Central African Republic flag

Remotely Monitored Country
Alert

IDPs face Crisis (IPC Phase 3) or higher; malnutrition and mortality high among refugees in Cameroon

November 18, 2014

IPC 2.0 Acute Food Insecurity Phase

1: Minimal
2: Stressed
3: Crisis
4: Emergency
5: Famine
Would likely be at least one phase worse without current or programmed humanitarian assistance
FEWS NET classification is IPC-compatible. IPC-compatible analysis follows key IPC protocols but does not necessarily reflect the consensus of national food security partners.

IPC 2.0 Acute Food Insecurity Phase

1: Minimal
2: Stressed
3+: Crisis or higher
Would likely be at least one phase worse without
current or programmed humanitarian assistance
FEWS NET classification is IPC-compatible. IPC-compatible analysis follows key IPC protocols but does not necessarily reflect the consensus of national food security partners.
FEWS NET Remote Monitoring countries use a colored outline to represent the highest IPC classification in areas of concern.

IPC 2.0 Acute Food Insecurity Phase

Presence countries:
1: Minimal
2: Stressed
3: Crisis
4: Emergency
5: Famine
Remote monitoring
countries:
1: Minimal
2: Stressed
3+: Crisis or higher
Would likely be at least one phase worse without
current or programmed humanitarian assistance
FEWS NET Remote Monitoring countries use a colored outline to represent the highest IPC classification in areas of concern.

Summary

Due to conflict in the Central African Republic (CAR), household food and income sources remain significantly disrupted, leaving affected households, particularly IDPs, with food consumption gaps equivalent to Crisis (IPC Phase 3) or higher. Although ongoing harvests are easing current assistance needs, approximately 1 million people may require assistance by the 2015 lean season (May to September). Very high levels of acute malnutrition and mortality have also been recorded at CAR refugee camps in Cameroon. For both refugees and IDPs, assistance is urgently needed to help households meet minimal food requirements and treat acute malnutrition.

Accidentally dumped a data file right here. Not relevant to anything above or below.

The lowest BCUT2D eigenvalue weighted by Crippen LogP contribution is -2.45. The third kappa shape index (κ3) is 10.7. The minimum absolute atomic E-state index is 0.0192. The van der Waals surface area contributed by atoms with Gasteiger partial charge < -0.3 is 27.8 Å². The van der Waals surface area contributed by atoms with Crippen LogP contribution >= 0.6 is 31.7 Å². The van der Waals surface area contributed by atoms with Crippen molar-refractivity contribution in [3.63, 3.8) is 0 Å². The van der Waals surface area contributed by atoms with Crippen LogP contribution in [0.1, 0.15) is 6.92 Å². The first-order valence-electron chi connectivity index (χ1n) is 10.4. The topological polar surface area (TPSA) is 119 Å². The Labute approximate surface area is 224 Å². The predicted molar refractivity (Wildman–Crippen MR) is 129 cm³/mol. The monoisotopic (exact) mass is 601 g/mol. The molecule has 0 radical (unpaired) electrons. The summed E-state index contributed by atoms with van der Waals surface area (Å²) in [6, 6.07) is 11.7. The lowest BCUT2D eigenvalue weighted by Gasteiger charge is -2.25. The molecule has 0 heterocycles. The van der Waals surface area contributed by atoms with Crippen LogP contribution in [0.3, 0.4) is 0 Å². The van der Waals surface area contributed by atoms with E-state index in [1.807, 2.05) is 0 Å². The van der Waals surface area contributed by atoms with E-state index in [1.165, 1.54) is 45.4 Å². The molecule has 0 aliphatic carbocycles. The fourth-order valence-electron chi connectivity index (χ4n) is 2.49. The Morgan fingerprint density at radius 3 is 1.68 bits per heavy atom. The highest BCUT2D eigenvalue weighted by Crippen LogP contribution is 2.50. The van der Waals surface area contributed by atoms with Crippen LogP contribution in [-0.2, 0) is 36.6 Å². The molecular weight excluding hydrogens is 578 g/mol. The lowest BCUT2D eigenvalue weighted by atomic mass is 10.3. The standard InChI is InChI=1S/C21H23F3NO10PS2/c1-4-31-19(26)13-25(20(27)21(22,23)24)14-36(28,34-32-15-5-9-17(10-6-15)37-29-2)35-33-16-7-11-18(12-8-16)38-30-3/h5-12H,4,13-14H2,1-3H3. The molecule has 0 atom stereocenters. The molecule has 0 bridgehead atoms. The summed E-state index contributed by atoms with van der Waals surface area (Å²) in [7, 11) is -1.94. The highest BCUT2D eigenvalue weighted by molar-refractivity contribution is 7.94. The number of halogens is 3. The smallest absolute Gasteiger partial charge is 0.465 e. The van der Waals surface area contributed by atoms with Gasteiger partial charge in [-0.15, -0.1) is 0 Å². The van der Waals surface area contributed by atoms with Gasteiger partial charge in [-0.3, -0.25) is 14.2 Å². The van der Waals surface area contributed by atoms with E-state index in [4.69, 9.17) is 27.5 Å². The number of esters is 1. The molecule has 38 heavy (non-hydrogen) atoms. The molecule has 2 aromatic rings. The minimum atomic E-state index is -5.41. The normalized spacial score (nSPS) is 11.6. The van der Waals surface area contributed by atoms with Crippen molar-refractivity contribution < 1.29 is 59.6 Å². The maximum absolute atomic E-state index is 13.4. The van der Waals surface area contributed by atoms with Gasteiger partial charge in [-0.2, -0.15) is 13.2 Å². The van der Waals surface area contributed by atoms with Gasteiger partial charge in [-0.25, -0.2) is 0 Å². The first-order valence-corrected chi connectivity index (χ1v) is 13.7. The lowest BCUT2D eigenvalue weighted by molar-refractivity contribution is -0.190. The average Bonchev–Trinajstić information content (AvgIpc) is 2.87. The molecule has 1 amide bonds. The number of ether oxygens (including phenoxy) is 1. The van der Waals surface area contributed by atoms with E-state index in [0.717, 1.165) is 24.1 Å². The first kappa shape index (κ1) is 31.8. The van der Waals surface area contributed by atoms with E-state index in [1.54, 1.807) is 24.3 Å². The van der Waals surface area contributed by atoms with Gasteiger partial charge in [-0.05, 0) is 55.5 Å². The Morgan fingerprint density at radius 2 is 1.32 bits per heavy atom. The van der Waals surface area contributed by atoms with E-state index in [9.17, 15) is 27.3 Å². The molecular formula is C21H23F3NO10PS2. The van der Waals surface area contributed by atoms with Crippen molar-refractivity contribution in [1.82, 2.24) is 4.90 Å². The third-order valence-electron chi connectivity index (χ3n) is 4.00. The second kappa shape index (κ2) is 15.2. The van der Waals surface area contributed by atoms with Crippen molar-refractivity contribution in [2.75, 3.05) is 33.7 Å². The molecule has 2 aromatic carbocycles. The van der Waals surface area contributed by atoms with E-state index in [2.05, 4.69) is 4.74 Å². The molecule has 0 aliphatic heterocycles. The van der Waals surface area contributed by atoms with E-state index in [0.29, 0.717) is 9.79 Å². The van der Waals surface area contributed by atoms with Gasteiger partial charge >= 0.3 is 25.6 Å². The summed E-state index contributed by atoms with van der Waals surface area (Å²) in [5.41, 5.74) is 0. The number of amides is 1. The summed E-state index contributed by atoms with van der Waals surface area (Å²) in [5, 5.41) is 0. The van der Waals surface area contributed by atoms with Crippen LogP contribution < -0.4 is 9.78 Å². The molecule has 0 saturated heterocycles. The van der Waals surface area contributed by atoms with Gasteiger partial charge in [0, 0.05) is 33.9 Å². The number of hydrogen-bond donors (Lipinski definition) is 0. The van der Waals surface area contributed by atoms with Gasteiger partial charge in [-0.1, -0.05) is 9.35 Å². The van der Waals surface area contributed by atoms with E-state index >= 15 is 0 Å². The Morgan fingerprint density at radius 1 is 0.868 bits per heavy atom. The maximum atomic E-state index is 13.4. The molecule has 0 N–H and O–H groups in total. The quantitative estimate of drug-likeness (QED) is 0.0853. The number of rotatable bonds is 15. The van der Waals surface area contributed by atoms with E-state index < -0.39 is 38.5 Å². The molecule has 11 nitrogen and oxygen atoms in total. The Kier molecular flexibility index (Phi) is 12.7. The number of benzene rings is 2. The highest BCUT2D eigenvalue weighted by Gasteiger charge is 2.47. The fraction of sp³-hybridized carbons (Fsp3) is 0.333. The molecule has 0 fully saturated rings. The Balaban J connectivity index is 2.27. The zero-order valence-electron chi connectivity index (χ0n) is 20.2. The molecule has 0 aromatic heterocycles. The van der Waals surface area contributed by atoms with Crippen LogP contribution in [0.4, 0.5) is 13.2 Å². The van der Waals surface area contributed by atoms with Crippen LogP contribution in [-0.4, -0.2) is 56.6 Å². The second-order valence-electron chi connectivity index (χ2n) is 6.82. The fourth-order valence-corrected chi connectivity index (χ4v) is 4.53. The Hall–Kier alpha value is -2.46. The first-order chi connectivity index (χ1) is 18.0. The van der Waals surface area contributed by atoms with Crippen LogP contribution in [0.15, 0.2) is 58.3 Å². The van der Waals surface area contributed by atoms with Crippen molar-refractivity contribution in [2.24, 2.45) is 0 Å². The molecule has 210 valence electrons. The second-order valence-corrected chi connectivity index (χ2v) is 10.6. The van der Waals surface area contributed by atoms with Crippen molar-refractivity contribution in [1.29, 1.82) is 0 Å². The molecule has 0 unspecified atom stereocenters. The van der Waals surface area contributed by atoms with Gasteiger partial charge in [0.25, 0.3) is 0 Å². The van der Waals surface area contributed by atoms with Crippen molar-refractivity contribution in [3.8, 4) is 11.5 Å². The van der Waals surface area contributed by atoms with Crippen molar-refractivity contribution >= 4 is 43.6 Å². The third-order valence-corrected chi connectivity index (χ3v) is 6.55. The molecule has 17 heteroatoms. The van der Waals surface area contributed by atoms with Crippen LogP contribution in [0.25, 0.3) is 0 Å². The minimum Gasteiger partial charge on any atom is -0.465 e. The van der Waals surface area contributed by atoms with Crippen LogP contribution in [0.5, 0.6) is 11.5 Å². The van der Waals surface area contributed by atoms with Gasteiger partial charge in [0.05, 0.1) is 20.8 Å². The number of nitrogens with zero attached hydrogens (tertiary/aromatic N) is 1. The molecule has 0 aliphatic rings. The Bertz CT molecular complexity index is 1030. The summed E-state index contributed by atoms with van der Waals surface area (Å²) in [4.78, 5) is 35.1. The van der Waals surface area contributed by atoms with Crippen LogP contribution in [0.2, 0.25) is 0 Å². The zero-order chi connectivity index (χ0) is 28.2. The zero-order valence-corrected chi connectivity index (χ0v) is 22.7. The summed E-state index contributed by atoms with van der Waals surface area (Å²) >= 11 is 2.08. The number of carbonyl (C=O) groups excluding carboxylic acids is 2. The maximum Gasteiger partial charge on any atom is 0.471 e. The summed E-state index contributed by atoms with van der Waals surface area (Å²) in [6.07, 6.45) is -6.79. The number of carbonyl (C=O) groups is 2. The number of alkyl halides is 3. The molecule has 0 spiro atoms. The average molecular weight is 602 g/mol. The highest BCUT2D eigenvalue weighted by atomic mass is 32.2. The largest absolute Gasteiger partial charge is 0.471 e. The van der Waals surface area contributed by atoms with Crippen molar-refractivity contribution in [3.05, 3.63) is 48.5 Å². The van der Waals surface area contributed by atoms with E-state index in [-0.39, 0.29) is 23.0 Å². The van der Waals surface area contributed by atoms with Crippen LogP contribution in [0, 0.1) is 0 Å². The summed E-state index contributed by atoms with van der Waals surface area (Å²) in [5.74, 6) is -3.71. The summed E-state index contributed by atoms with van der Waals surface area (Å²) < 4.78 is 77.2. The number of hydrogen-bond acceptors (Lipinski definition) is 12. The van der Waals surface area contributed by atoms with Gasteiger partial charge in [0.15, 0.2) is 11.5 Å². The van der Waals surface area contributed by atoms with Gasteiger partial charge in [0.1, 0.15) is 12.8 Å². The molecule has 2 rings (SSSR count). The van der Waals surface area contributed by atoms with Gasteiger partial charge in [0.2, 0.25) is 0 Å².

According to estimates by the FAO/WFP Crop and Food Security Assessment Mission (CFSAM), CAR’s 2014 national crop production is down 58 percent compared to the pre-conflict average, with food stocks for a selected number of prefectures projected to last between two and seven months this year, compared to four and eleven months normally. The CFSAM’s food balance sheets also indicate that given projected crop production, food imports, and humanitarian assistance levels, CAR will likely face a deficit of more than 80,000 tonnes of cereals and cassava (in cereal equivalent). Although ongoing harvests will provide most non-displaced households with food in the short-term, their food access through market purchase later in the consumption year (October 2014 to September 2015) will likely be constrained due to atypically low incomes from sources such as livestock sales.